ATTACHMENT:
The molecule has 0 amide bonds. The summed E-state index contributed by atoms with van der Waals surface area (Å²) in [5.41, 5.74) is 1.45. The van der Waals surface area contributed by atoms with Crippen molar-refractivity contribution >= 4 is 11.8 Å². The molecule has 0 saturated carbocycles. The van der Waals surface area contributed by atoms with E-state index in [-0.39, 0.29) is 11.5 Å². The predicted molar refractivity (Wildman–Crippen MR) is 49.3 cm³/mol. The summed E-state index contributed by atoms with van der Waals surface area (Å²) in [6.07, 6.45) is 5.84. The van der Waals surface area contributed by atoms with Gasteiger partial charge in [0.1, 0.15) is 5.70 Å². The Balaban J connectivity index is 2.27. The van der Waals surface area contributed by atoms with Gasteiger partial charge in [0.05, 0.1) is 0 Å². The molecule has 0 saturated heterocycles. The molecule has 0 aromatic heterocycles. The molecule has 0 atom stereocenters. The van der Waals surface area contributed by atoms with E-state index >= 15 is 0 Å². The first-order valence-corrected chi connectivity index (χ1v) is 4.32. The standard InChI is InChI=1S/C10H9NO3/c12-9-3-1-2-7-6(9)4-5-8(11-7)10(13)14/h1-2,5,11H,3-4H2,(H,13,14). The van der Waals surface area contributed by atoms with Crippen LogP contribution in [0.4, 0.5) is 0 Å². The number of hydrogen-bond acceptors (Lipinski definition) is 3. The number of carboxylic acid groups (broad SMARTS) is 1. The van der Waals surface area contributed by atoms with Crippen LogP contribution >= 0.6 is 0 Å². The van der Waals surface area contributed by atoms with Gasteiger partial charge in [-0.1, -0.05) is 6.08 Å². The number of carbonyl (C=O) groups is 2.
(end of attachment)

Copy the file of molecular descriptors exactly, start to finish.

The molecule has 0 amide bonds. The summed E-state index contributed by atoms with van der Waals surface area (Å²) in [5.41, 5.74) is 1.45. The van der Waals surface area contributed by atoms with Crippen molar-refractivity contribution >= 4 is 11.8 Å². The molecule has 0 saturated carbocycles. The van der Waals surface area contributed by atoms with E-state index in [-0.39, 0.29) is 11.5 Å². The predicted molar refractivity (Wildman–Crippen MR) is 49.3 cm³/mol. The summed E-state index contributed by atoms with van der Waals surface area (Å²) in [6.07, 6.45) is 5.84. The van der Waals surface area contributed by atoms with Gasteiger partial charge in [0.1, 0.15) is 5.70 Å². The Balaban J connectivity index is 2.27. The van der Waals surface area contributed by atoms with Gasteiger partial charge in [0.05, 0.1) is 0 Å². The molecule has 0 saturated heterocycles. The molecule has 0 aromatic heterocycles. The molecule has 0 atom stereocenters. The van der Waals surface area contributed by atoms with E-state index >= 15 is 0 Å². The first-order valence-corrected chi connectivity index (χ1v) is 4.32. The standard InChI is InChI=1S/C10H9NO3/c12-9-3-1-2-7-6(9)4-5-8(11-7)10(13)14/h1-2,5,11H,3-4H2,(H,13,14). The van der Waals surface area contributed by atoms with Crippen LogP contribution in [0.4, 0.5) is 0 Å². The number of hydrogen-bond acceptors (Lipinski definition) is 3. The number of carboxylic acid groups (broad SMARTS) is 1. The van der Waals surface area contributed by atoms with Crippen LogP contribution >= 0.6 is 0 Å². The van der Waals surface area contributed by atoms with Gasteiger partial charge in [-0.1, -0.05) is 6.08 Å². The number of carbonyl (C=O) groups is 2.